IN THEIR one-room-kitchen chawl in the Grant Road area of south Mumbai, Narayan Lavate (88) and Iravati Lavate (78) are hopeful that the President of India will respond to their plea seeking permission for active euthanasia or assisted suicide.
While neither Narayan nor Iravati have any ailment, the couple says the wish for assisted suicide was driven by the satisfaction of having lived a happy life and the idea to not depend on hospitals for old-age ailments. In addition, they said, the fear of one of them passing away while the other lives on led them to approach the President of India.
The Lavates said they have exhausted all legal means to end their lives through a physician-assisted death. They also became members of Switzerland-based Dignitas, a society that supports physician-assisted deaths as per legal provisions. While Iravati has a passport, Narayan was unable to process his and hence, he cannot travel to the country. “And I can’t die without him,” Iravati smiles.
The idea to opt for assisted suicide was Narayan’s, who retired in 1989 as a state transport officer. He learnt about KEM nurse Aruna Shanbaug’s case and started reading laws pertaining to euthanasia in various countries.
“There is a bill in the Parliament that talks about euthanasia for terminally ill patients. But that is passive euthanasia, I want active euthanasia. If there is right to life, there should be right to death. We have lived our life satisfactorily,” he says.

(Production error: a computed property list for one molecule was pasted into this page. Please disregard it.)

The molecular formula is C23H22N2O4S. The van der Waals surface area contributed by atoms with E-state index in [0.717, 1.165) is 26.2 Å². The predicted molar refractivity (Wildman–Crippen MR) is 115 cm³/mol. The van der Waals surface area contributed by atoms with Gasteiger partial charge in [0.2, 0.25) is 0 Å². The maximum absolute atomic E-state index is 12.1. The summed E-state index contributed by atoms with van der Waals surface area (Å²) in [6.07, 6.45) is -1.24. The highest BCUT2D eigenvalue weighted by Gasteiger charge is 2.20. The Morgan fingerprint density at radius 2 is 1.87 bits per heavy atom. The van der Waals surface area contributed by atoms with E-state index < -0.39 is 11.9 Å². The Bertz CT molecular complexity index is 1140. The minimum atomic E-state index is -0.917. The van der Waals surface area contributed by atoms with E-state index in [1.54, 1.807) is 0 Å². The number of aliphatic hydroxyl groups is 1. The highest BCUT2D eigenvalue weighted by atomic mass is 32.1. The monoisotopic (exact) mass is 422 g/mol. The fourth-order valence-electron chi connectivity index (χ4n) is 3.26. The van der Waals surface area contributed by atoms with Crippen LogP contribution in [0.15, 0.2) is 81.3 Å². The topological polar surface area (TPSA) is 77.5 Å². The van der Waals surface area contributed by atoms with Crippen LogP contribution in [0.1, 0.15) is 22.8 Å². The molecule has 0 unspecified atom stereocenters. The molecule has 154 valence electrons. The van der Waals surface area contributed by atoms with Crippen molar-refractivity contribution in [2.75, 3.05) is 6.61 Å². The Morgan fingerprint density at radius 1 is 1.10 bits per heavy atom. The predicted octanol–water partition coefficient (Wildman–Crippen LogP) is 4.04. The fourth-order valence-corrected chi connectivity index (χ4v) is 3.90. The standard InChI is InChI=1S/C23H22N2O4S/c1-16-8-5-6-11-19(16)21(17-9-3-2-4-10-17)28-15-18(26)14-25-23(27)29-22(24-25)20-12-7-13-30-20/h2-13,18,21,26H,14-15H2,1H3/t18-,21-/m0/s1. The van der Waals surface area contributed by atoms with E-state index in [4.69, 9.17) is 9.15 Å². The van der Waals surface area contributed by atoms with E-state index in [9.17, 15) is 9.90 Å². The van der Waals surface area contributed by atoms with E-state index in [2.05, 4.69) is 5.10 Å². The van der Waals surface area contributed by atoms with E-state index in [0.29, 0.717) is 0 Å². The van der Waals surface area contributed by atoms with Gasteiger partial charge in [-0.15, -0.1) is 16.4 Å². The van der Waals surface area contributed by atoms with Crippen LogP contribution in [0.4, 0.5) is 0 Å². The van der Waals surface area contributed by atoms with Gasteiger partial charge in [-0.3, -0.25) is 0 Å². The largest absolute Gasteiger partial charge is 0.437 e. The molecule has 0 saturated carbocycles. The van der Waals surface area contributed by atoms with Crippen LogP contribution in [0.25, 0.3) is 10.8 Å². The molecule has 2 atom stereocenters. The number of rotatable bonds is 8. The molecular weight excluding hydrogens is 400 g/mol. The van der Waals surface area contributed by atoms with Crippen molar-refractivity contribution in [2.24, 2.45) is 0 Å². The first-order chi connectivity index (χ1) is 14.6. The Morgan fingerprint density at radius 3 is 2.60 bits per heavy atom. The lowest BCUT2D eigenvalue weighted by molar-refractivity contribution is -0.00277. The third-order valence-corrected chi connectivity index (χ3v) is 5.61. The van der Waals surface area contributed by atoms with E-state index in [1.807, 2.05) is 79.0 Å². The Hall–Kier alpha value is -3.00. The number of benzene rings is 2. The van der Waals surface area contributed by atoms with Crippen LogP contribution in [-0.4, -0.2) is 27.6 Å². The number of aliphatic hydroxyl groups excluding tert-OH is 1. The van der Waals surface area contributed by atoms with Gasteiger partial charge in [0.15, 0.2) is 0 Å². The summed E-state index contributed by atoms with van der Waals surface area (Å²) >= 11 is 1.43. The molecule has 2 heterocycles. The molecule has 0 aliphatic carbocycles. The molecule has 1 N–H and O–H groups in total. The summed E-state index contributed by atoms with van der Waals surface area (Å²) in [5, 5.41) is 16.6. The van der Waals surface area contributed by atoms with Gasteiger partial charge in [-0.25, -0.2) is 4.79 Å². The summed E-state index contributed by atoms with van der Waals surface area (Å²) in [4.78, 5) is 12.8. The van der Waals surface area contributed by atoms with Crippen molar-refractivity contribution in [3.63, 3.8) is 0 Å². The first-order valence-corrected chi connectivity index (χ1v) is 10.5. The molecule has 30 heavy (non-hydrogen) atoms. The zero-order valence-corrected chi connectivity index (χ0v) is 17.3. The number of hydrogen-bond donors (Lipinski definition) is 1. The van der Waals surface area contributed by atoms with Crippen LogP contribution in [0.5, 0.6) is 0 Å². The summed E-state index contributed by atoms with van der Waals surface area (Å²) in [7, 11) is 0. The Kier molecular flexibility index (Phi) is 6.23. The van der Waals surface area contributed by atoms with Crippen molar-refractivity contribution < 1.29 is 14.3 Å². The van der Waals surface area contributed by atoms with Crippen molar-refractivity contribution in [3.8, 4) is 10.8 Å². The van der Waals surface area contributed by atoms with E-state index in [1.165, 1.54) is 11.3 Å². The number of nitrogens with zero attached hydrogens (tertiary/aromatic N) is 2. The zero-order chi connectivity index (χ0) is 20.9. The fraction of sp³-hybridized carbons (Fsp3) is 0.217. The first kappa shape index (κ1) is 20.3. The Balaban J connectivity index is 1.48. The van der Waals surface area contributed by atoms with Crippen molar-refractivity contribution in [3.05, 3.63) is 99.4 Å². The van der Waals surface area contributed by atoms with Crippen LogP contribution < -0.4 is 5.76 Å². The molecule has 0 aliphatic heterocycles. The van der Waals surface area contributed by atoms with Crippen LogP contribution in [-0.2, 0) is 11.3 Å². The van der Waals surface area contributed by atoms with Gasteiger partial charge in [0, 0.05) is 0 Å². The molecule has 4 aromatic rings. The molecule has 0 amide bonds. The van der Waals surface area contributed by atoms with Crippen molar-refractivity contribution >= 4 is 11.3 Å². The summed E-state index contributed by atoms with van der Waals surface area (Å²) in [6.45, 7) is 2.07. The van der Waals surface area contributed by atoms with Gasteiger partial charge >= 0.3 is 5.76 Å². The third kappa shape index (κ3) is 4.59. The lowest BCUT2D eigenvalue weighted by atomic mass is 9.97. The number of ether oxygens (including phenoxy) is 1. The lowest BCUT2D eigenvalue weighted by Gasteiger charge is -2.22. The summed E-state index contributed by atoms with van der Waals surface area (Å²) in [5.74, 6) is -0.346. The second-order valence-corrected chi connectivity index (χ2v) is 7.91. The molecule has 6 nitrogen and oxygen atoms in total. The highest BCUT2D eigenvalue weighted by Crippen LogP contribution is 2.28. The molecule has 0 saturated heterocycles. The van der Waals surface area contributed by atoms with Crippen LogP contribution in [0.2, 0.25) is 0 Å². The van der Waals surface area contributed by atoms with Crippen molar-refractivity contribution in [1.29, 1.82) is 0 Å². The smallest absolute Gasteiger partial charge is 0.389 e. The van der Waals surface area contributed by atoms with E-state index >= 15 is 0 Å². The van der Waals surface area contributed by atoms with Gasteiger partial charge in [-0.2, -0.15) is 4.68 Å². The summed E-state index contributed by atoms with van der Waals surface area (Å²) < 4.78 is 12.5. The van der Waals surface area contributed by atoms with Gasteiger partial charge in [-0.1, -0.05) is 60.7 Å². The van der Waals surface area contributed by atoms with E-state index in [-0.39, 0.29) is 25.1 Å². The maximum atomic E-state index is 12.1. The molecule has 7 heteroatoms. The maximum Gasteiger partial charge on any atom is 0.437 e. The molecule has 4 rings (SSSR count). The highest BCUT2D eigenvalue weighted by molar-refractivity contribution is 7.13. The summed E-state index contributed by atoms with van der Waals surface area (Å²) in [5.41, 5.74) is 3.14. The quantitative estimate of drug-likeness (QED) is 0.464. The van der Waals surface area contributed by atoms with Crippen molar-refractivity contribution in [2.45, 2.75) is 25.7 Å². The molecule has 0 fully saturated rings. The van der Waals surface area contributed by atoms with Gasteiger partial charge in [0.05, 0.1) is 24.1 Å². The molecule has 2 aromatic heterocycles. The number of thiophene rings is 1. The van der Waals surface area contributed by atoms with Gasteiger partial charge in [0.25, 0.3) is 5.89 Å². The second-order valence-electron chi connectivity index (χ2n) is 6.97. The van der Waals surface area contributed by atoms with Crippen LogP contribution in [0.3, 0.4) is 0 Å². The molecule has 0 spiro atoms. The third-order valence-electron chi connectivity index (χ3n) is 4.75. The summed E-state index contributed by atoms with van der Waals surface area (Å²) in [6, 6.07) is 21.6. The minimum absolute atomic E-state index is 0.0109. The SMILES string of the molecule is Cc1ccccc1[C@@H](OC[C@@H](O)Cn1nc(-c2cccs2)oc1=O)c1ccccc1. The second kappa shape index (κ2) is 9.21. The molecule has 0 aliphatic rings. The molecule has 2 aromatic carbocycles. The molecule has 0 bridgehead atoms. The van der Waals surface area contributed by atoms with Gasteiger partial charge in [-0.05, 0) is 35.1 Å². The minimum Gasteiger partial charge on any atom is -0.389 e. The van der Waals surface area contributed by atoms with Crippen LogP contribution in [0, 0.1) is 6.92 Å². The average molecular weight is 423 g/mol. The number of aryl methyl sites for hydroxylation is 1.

Iravati, who retired in 1997 as the principal of a school run by the Aryan Educational Society, said: “I am old and cannot even walk easily due to metro rail work here. My pension is enough to sustain us. But why wait till an illness affects us?”
The couple has also sent a draft of bill on euthanasia to NCP leaders, Sharad Pawar and Supriya Sule, former law minister Ram Jethmalani, Rajya Sabha member Karan Singh and Congress leader, Abhishek Manu Singhvi.
Piles of documents under their wooden bed are of their years of research on euthanasia. A series of books on various laws fills up a shelf in their home.
In 2016, the Lavates became members of Dignitas. “But my passport is not getting renewed,” Narayan says. So, on December 21, they wrote a petition to the President of India.
In their self-drafted petition, the couple said: “The Petitioners would urge that it is unfair to compel them to wait till some serious ailment befalls on them.”
It adds that they “are of no use either to themselves or to the society” and “keeping them alive against their wish is wastage of scarce resources of country”.
In November 2017, the Supreme Court paved way for a discussion on a “living will” that allows a person to write an advanced directory for medical treatment. The judgment on it is expected in 2018.
Currently, The Medical Management of Patients with Terminal Illness – Withdrawal of Medical Life Support Bill, allows ending life support for patients but does not support a “living will”.
The Society of Right to Die with Dignity, that has 500 unofficial members and is the intervener in a petition on “living will”, was the first to suggest to the Lavates about Dignitas in Switzerland.
“We get a lot of calls from old people and families of terminally ill patients. But since it is illegal, there is little that these people can do,” says Surendra Dhelia, the joint secretary.
When the Lavates discussed the idea of euthanasia with their distant relatives, they oppose it. “They have children and responsibilities. But we have none, no liabilities,” Narayan said.
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